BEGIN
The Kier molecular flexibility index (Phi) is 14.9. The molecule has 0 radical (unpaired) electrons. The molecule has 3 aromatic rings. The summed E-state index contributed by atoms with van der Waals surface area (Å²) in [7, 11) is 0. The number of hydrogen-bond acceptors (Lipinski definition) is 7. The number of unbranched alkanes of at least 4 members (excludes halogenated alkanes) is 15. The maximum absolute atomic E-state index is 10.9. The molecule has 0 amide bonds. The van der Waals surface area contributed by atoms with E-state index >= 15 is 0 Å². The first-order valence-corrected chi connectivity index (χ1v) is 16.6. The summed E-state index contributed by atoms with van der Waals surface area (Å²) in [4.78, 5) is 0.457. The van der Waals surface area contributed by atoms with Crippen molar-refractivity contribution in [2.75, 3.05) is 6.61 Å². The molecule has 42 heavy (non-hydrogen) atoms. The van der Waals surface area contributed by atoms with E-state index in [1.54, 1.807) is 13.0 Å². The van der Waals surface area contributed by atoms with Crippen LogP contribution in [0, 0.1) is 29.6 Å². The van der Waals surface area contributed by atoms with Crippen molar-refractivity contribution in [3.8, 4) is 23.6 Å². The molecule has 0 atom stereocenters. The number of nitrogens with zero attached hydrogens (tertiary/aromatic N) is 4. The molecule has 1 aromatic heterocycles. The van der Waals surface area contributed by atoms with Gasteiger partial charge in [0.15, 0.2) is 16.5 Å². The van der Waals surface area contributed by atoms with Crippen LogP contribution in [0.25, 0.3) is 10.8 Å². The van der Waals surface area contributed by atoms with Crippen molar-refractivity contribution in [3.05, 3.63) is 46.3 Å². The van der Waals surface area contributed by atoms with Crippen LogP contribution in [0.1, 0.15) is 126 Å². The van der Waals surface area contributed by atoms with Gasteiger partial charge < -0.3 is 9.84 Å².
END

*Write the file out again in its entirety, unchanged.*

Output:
The Kier molecular flexibility index (Phi) is 14.9. The molecule has 0 radical (unpaired) electrons. The molecule has 3 aromatic rings. The summed E-state index contributed by atoms with van der Waals surface area (Å²) in [7, 11) is 0. The number of hydrogen-bond acceptors (Lipinski definition) is 7. The number of unbranched alkanes of at least 4 members (excludes halogenated alkanes) is 15. The maximum absolute atomic E-state index is 10.9. The molecule has 0 amide bonds. The van der Waals surface area contributed by atoms with E-state index >= 15 is 0 Å². The first-order valence-corrected chi connectivity index (χ1v) is 16.6. The summed E-state index contributed by atoms with van der Waals surface area (Å²) in [4.78, 5) is 0.457. The van der Waals surface area contributed by atoms with Crippen molar-refractivity contribution in [2.75, 3.05) is 6.61 Å². The molecule has 42 heavy (non-hydrogen) atoms. The van der Waals surface area contributed by atoms with E-state index in [1.54, 1.807) is 13.0 Å². The van der Waals surface area contributed by atoms with Crippen LogP contribution in [0, 0.1) is 29.6 Å². The van der Waals surface area contributed by atoms with Crippen molar-refractivity contribution in [3.8, 4) is 23.6 Å². The molecule has 0 atom stereocenters. The number of nitrogens with zero attached hydrogens (tertiary/aromatic N) is 4. The molecule has 1 aromatic heterocycles. The van der Waals surface area contributed by atoms with Gasteiger partial charge in [0.15, 0.2) is 16.5 Å². The van der Waals surface area contributed by atoms with Crippen LogP contribution in [0.25, 0.3) is 10.8 Å². The van der Waals surface area contributed by atoms with Crippen molar-refractivity contribution in [3.05, 3.63) is 46.3 Å². The van der Waals surface area contributed by atoms with Crippen LogP contribution in [0.1, 0.15) is 126 Å². The van der Waals surface area contributed by atoms with Gasteiger partial charge < -0.3 is 9.84 Å².